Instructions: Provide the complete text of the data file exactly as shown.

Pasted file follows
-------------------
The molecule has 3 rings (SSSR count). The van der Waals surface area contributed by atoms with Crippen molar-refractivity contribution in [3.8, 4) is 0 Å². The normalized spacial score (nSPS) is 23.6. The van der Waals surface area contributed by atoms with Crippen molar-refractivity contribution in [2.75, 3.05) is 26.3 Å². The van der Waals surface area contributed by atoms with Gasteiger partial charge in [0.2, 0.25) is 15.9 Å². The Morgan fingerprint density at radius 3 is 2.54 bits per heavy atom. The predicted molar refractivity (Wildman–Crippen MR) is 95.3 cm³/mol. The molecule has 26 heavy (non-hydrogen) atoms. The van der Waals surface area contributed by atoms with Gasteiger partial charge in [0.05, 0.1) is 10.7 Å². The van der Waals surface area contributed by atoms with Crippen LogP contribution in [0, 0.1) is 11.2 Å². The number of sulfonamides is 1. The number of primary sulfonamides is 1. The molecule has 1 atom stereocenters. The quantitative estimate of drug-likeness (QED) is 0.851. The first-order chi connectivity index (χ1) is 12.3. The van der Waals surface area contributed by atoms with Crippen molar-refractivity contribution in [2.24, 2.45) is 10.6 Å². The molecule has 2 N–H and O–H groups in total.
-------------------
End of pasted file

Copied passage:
The molecule has 3 rings (SSSR count). The van der Waals surface area contributed by atoms with Crippen molar-refractivity contribution in [3.8, 4) is 0 Å². The normalized spacial score (nSPS) is 23.6. The van der Waals surface area contributed by atoms with Crippen molar-refractivity contribution in [2.75, 3.05) is 26.3 Å². The van der Waals surface area contributed by atoms with Gasteiger partial charge in [0.2, 0.25) is 15.9 Å². The Morgan fingerprint density at radius 3 is 2.54 bits per heavy atom. The predicted molar refractivity (Wildman–Crippen MR) is 95.3 cm³/mol. The molecule has 26 heavy (non-hydrogen) atoms. The van der Waals surface area contributed by atoms with Gasteiger partial charge in [0.05, 0.1) is 10.7 Å². The van der Waals surface area contributed by atoms with Crippen LogP contribution in [0, 0.1) is 11.2 Å². The number of sulfonamides is 1. The number of primary sulfonamides is 1. The molecule has 1 atom stereocenters. The quantitative estimate of drug-likeness (QED) is 0.851. The first-order chi connectivity index (χ1) is 12.3. The van der Waals surface area contributed by atoms with Crippen molar-refractivity contribution in [2.24, 2.45) is 10.6 Å². The molecule has 2 N–H and O–H groups in total.